6. 6. ResultsChild ITN Use: Percentage of children 0-23 months who slept under an insecticide-treated bed net the previous nightPVO Data National DHS Data Regional DHS DataPVO CountryBaselineValue(%)EndlineValue(%)Change(%)AverageAnnualChange(%)BaselineValue(%)EndlineValue(%)Change(%)AverageAnnualChange(%)BaselineValue(%)EndlineValue(%)Change(%)AverageAnnualChange(%)CRS Cambodia84.3(80.3 -88.3)87.9(82.8 -93.0)3.6 0.7 n/a 4.2* n/a n/a n/a 3.9 n/a n/aPlan Kenya21(17 - 25)76.7(71.0 -82.4)55.7 11.1 6.0 46.7 40.7 7.4 8.5 56.9 48.4 8.8MTI Liberia17.7(13.5 -22.5)69.3(63.8 -74.5)51.6 12.9 n/a 26.4 n/a n/a n/a 32.2 n/a n/aWR Mozambique8.1(3.7 -12.5)20.0(14.0 -26.0)11.9 2.4 9.7** 17.5 7.8 1.0 22.2** n/a n/a n/aCFI Senegal50(44.3 -55.7)97.4(95.0 -99.8)47.4 11.9 7.2 29.2 22 6.3 5.4 29.9 24.5 7.0
    7. 7. Child Fever Treatment: Percentage of children 0-23 months with a febrile episode thatended during the last two weeks who were treated with an effective anti-malarial drugwithin 24 hours after the fever beganPVO Data National DHS Data Regional DHS DataPVO CountryBaselineValue(%)EndlineValue(%)Change(%)AverageAnnualChange(%)BaselineValue (%)EndlineValue(%)Change(%)AverageAnnualChange(%)BaselineValue (%)EndlineValue(%)Change(%)AverageAnnualChange(%)CRS Cambodia n/a n/a n/a n/a n/a 0.2 n/a n/a n/a n/a n/a n/aPlan Kenya18(n/a)67.5(58.9 - 76.1)49.5 9.9 10.8 11.7 0.9 0.2 18.7 8.7 -10 -1.8MTI Liberia3.6(1.0 - 8.9)32.5(24.3 - 40.7)28.9 7.2 n/a 37.6 n/a n/a n/a 40.8 n/a n/aWR Mozambique17.4(7.3 - 27.5)62.1(47.1 - 77.0)44.7 8.9 8.3 22.2 13.9 1.7 11.4 n/a n/a n/aCFI Senegal64(n/a)82.4(n/a)18.4 4.6 12.2 4.2 -8 -2.3 7.2 1.7 -5.5 -1.6
    8. 8. Results: Summary of BCC Strategies Projects had significant involvement and input into development ofnational strategies and tools. CRS Cambodia was involved in C-IMCI working group to develop BCCcurriculum for Village Health Volunteers Behavior Change strategies implemented by some projects have beenreplicated in other contexts by other partners and NGOs WR Mozambique developed and implemented the Care Group approach, a model thathas been adopted and adapted by multiple NGOs in many different contexts* None of the projects conducted studies that explicitly comparedcommunication channels or methods that address malaria, thoughPDME processes examined BCC approaches, and projects adjustedimplementation accordingly PLAN Kenya conducted a special study on the Care Group approach; CRS Cambodiaidentified gaps in overall BCC approach and hired a BCC expert to revise the strategy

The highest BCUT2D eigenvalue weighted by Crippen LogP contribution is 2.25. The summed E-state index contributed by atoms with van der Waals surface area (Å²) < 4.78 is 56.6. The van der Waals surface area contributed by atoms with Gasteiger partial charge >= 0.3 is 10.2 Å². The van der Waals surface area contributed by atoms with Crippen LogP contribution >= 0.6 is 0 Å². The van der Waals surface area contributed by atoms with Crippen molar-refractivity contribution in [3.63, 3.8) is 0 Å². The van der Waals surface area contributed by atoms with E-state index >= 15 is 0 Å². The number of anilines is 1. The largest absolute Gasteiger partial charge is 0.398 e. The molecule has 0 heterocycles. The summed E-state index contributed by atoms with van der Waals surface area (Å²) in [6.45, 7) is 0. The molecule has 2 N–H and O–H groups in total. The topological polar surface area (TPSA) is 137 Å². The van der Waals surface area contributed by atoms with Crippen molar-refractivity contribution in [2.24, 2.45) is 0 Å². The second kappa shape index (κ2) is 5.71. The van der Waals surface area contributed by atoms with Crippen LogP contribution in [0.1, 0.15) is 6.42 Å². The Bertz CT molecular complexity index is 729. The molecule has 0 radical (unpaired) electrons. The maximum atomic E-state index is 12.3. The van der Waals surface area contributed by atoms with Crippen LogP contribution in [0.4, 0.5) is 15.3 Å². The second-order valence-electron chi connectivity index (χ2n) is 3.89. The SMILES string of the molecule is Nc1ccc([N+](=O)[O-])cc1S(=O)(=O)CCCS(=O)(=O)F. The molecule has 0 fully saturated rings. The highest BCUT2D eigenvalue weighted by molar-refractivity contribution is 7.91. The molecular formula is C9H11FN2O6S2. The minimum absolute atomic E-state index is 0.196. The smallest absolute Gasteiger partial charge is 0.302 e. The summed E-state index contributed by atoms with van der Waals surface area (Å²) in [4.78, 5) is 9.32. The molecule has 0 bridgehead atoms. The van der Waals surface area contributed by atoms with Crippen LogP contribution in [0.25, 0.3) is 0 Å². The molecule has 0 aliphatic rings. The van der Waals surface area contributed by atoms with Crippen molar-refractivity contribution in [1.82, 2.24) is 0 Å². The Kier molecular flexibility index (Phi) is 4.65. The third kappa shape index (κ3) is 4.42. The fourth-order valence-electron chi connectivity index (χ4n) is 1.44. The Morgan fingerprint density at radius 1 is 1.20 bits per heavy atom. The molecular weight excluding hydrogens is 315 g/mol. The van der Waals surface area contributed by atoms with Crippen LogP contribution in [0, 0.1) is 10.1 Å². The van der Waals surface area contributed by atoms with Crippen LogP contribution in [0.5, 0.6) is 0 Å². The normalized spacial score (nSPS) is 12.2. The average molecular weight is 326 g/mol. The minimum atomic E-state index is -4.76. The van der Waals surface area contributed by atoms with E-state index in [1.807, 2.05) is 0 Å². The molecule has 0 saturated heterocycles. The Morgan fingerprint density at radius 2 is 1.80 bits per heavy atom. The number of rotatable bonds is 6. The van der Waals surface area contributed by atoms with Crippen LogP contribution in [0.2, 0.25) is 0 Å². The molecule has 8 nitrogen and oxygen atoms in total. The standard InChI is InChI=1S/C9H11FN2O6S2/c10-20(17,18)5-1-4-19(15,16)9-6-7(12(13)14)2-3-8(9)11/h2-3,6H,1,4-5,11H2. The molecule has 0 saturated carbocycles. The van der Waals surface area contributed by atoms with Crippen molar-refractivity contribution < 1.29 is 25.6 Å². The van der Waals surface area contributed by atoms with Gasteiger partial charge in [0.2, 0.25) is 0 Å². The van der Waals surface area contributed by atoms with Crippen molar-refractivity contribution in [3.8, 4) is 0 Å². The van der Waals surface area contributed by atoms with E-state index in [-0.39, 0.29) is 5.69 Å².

9. 9. Conclusions: Gaps and Common Challenges Malaria in pregnancy not specifically addressed, though may beincluded in promotion of ANC uptake Creation of demand in a context of limited supplies How to adequately address low perceived risk during low malariatransmission seasons, leading to low ITN use among those who ownITNs IEC materials could be better designed for use in illiterate populations* Need to involve community structures more holistically, beyond fillinggaps in government health services** Strategies to mobilize and educate the migrant population should bestrengthened Inadequate sustainability planning, particularly as related to motivationand supervision of community-based agents
    10. 10. Recommendations More detailed definitions of communitymobilization strategies More detailed reporting on what messages arepromoted in different intervention packages (e.g.ANC promotion and IPTp) Systematic collection and reporting on type andfrequency of interpersonal contacts (quantitativemeasures) and quality of contacts
    11. 11. Thank You!World Relief, Mozambique